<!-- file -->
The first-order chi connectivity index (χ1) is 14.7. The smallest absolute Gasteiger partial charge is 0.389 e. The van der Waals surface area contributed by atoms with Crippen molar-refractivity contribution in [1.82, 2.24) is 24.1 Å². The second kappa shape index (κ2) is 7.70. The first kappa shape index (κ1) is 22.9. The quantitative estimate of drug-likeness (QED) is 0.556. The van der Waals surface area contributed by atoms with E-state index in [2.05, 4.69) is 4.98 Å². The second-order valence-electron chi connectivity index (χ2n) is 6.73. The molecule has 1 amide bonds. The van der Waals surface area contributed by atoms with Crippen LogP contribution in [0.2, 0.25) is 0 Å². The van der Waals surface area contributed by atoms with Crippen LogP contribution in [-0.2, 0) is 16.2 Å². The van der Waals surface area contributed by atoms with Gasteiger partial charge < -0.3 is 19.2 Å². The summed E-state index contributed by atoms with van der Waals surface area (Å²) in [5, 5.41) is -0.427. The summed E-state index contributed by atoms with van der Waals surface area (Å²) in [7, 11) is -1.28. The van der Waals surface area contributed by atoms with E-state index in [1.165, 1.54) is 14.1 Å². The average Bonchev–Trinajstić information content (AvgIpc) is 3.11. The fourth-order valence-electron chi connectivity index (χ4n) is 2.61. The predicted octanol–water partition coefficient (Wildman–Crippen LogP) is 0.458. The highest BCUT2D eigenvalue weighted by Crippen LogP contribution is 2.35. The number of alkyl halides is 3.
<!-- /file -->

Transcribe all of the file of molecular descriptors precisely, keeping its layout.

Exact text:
The first-order chi connectivity index (χ1) is 14.7. The smallest absolute Gasteiger partial charge is 0.389 e. The van der Waals surface area contributed by atoms with Crippen molar-refractivity contribution in [1.82, 2.24) is 24.1 Å². The second kappa shape index (κ2) is 7.70. The first kappa shape index (κ1) is 22.9. The quantitative estimate of drug-likeness (QED) is 0.556. The van der Waals surface area contributed by atoms with E-state index in [2.05, 4.69) is 4.98 Å². The second-order valence-electron chi connectivity index (χ2n) is 6.73. The molecule has 1 amide bonds. The van der Waals surface area contributed by atoms with Crippen LogP contribution in [0.2, 0.25) is 0 Å². The van der Waals surface area contributed by atoms with Crippen LogP contribution in [-0.2, 0) is 16.2 Å². The van der Waals surface area contributed by atoms with Gasteiger partial charge < -0.3 is 19.2 Å². The summed E-state index contributed by atoms with van der Waals surface area (Å²) in [5, 5.41) is -0.427. The summed E-state index contributed by atoms with van der Waals surface area (Å²) in [7, 11) is -1.28. The van der Waals surface area contributed by atoms with E-state index in [1.165, 1.54) is 14.1 Å². The average Bonchev–Trinajstić information content (AvgIpc) is 3.11. The fourth-order valence-electron chi connectivity index (χ4n) is 2.61. The predicted octanol–water partition coefficient (Wildman–Crippen LogP) is 0.458. The highest BCUT2D eigenvalue weighted by Crippen LogP contribution is 2.35. The number of alkyl halides is 3.